South Shore, Staten Island

The South Shore is a geographical term applied to the area in the New York City borough of Staten Island, south and east of the island's ridge of hills (and Richmond Creek and Fresh Kills south of Historic Richmond Town) along the waterfront and adjacent areas from the Narrows to the mouth of the Arthur Kill. Many observers prefer to restrict its scope to the neighborhoods located between the shoreline of Raritan Bay on one side and Richmond Creek and Fresh Kills on the other, thus encompassing the neighborhoods of Great Kills to Tottenville only. Those who use this narrower definition of the "South Shore" prefer the term "East Shore" for the communities that lie along Lower New York Bay, and inland for approximately 2 to 2½ miles, from Bay Terrace and Richmondtown to as far north as Grasmere and Concord. The South Shore (under the narrower definition) is represented in the New York City Council by Joe Borelli.

Lemon Creek

Geologically, the area is an outwash plain of glacial sediment formed from the edge of the terminal moraine, and continues as an underwater shoal into Lower New York Bay, where it was a prime oystering ground in the 19th century.

Prior to the 1960s, the South Shore was undeveloped. After the building of the Verrazzano-Narrows Bridge, the South Shore experienced rapid urbanization and its population rose sharply. The population is predominantly white, but according to census data has been growing more heterogeneous in recent years. Many residents are of Italian, Irish, English, and Jewish descent, with a massive boom to the Italian population in the 1980s and 1990s.[1] The area generally has a low crime rate except for thefts. Truancy, however, is a recurring problem.[2]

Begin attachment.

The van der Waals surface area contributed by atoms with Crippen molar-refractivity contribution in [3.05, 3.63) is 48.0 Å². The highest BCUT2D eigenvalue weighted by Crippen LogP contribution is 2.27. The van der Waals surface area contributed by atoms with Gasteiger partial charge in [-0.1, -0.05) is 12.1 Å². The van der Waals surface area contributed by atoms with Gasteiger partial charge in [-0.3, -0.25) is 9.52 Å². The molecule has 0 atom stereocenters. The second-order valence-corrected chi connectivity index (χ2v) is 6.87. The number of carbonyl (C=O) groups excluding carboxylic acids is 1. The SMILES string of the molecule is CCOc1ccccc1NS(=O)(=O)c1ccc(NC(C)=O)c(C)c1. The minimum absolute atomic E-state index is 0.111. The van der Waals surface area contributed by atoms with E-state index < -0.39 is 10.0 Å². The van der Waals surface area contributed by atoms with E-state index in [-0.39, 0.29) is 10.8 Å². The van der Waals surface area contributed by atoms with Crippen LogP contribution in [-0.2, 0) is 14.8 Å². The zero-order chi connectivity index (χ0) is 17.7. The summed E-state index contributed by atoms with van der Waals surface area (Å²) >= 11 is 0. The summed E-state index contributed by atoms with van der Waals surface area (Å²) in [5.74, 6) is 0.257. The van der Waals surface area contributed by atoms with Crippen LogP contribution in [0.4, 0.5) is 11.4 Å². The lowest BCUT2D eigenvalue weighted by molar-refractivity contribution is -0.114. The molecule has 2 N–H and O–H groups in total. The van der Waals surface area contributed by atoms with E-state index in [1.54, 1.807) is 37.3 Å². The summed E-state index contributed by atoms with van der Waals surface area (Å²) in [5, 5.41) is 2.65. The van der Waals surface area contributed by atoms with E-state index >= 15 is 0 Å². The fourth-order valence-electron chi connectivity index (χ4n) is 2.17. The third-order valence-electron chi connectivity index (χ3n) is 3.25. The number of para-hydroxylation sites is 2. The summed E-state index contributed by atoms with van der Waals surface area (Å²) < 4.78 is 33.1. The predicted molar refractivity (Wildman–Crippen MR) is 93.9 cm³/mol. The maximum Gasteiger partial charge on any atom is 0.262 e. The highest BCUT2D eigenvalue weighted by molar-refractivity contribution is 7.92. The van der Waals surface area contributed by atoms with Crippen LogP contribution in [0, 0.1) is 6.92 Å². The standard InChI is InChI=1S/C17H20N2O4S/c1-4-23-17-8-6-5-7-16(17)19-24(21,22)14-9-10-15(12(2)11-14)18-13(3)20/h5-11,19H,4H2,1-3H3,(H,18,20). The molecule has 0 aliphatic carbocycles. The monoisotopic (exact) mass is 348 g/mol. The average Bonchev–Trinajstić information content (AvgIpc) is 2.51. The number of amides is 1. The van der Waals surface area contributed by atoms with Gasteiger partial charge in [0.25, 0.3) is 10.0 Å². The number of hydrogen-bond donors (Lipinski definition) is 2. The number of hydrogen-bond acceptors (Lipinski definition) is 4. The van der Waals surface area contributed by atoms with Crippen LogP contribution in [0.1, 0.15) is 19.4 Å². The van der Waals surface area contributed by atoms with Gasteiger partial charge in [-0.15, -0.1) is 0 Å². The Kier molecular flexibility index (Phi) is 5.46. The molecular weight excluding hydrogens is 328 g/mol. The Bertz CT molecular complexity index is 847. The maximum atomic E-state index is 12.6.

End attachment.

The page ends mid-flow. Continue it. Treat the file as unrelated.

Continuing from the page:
Commerce was previously dominated by small businesses despite the presence of Hylan Boulevard running along the eastern boundary of the South Shore. However, a number of shopping centers have been built over the last decade. The area is still known for small businesses, including 24-hour delis, pork stores, pizzerias, cafés, gourmet food shops, and a number of independently owned pharmacies, florists, hair, tanning and nail salons, paint stores, and car repair shops.


Staten Islanders on the South Shore have the longest average commute of anyone in New York City.[3] Commuters to Manhattan have the option of express buses, which run along Hylan Boulevard, Richmond Avenue, and New York State Route 440, or the Staten Island Railway. Express train service cuts the commute time to and from the Staten Island Ferry. Morning express trains make all local stops to New Dorp station, and then express to the St. George Terminal. In the evening, express trains travel from St. George to Great Kills station, then make all local stops until Tottenville station. Local trains make all stops.

The Charleston Bus Depot opened in January 2011 at Arthur Kill Road in Charleston.

Talks have been underway to implement a new Fast Ferry service from the Prince's Bay/Mount Loretto area on the Raritan Bay to both Midtown Manhattan and the Wall Street area. It is estimated based on several studies that the ridership base for such a ferry route would be substantial, given the lack of sufficient alternative public transportation from this area and its population of high-income professionals commuting to Manhattan.

Many commuters from the South Shore of Staten Island drive over the Outerbridge Crossing to the Park & Ride facility operated by NJ Transit at the Metropark Train Station in Iselin, NJ, which offers rail service to Newark Penn Station, New York Penn Station, and their many connecting services.


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  2. ^ Richmond County District Attorney's Office - Press Release for September 29, 2005 Archived September 29, 2006, at the Wayback Machine
  3. ^ "Weiner (NY09) - Report - Report Prepared By: Representative Anthony D. Weiner on New York City's School Scaffolding $inkhole:". Retrieved 2012-08-08.

Coordinates: 40°32′13″N 74°09′40″W / 40.537°N 74.161°W / 40.537; -74.161